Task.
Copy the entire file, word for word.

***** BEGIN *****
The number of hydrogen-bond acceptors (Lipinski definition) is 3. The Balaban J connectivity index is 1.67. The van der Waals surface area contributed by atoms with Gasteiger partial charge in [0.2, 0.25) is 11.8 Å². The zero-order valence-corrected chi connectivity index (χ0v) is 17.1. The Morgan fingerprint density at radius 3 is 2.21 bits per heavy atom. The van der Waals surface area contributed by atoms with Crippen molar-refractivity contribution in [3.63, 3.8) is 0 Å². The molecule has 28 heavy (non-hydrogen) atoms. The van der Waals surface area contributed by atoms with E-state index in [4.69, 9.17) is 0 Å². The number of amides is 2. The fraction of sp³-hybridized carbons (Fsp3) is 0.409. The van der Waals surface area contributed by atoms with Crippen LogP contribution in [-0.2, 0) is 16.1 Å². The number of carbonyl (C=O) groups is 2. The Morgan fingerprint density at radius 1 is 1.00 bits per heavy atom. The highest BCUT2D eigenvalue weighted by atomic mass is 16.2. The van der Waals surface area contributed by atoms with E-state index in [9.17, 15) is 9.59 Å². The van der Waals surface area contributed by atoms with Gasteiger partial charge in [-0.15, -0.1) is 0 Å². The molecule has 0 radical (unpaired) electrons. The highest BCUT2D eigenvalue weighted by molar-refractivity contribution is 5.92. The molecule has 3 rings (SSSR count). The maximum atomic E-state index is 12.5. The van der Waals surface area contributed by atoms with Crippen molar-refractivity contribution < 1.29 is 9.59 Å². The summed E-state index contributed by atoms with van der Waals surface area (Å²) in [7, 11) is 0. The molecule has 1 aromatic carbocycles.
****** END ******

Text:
The number of hydrogen-bond acceptors (Lipinski definition) is 3. The Balaban J connectivity index is 1.67. The van der Waals surface area contributed by atoms with Gasteiger partial charge in [0.2, 0.25) is 11.8 Å². The zero-order valence-corrected chi connectivity index (χ0v) is 17.1. The Morgan fingerprint density at radius 3 is 2.21 bits per heavy atom. The van der Waals surface area contributed by atoms with Crippen molar-refractivity contribution in [3.63, 3.8) is 0 Å². The molecule has 28 heavy (non-hydrogen) atoms. The van der Waals surface area contributed by atoms with E-state index in [4.69, 9.17) is 0 Å². The number of amides is 2. The fraction of sp³-hybridized carbons (Fsp3) is 0.409. The van der Waals surface area contributed by atoms with Crippen LogP contribution in [-0.2, 0) is 16.1 Å². The number of carbonyl (C=O) groups is 2. The Morgan fingerprint density at radius 1 is 1.00 bits per heavy atom. The highest BCUT2D eigenvalue weighted by atomic mass is 16.2. The van der Waals surface area contributed by atoms with E-state index in [9.17, 15) is 9.59 Å². The van der Waals surface area contributed by atoms with Gasteiger partial charge in [-0.15, -0.1) is 0 Å². The molecule has 0 radical (unpaired) electrons. The highest BCUT2D eigenvalue weighted by molar-refractivity contribution is 5.92. The molecule has 3 rings (SSSR count). The maximum atomic E-state index is 12.5. The van der Waals surface area contributed by atoms with Crippen molar-refractivity contribution < 1.29 is 9.59 Å². The summed E-state index contributed by atoms with van der Waals surface area (Å²) in [7, 11) is 0. The molecule has 1 aromatic carbocycles.